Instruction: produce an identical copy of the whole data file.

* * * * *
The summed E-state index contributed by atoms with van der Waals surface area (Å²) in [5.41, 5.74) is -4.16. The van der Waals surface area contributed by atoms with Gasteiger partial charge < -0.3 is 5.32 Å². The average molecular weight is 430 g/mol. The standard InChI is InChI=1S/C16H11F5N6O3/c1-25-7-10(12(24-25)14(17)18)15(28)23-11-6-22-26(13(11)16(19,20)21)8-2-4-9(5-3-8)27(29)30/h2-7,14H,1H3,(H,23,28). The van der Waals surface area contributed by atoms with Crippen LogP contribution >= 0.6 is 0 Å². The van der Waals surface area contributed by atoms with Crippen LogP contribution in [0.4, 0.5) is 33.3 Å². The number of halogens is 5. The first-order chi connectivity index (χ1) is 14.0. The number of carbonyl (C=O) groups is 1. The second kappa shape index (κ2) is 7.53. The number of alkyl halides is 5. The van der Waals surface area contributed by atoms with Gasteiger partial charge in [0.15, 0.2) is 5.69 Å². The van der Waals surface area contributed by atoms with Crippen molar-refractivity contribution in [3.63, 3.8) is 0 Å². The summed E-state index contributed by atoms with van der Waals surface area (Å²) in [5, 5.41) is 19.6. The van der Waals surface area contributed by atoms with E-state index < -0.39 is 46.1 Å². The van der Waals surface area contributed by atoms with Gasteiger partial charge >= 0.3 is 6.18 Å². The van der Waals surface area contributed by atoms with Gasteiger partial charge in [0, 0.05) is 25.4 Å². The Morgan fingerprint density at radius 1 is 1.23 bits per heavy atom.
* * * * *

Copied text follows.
The summed E-state index contributed by atoms with van der Waals surface area (Å²) in [5.41, 5.74) is -4.16. The van der Waals surface area contributed by atoms with Gasteiger partial charge < -0.3 is 5.32 Å². The average molecular weight is 430 g/mol. The standard InChI is InChI=1S/C16H11F5N6O3/c1-25-7-10(12(24-25)14(17)18)15(28)23-11-6-22-26(13(11)16(19,20)21)8-2-4-9(5-3-8)27(29)30/h2-7,14H,1H3,(H,23,28). The van der Waals surface area contributed by atoms with Crippen LogP contribution >= 0.6 is 0 Å². The van der Waals surface area contributed by atoms with Crippen LogP contribution in [0.4, 0.5) is 33.3 Å². The number of halogens is 5. The first-order chi connectivity index (χ1) is 14.0. The number of carbonyl (C=O) groups is 1. The second kappa shape index (κ2) is 7.53. The number of alkyl halides is 5. The van der Waals surface area contributed by atoms with Gasteiger partial charge in [0.15, 0.2) is 5.69 Å². The van der Waals surface area contributed by atoms with Crippen molar-refractivity contribution in [3.63, 3.8) is 0 Å². The summed E-state index contributed by atoms with van der Waals surface area (Å²) in [5, 5.41) is 19.6. The van der Waals surface area contributed by atoms with E-state index < -0.39 is 46.1 Å². The van der Waals surface area contributed by atoms with Gasteiger partial charge >= 0.3 is 6.18 Å². The van der Waals surface area contributed by atoms with Gasteiger partial charge in [0, 0.05) is 25.4 Å². The Morgan fingerprint density at radius 1 is 1.23 bits per heavy atom.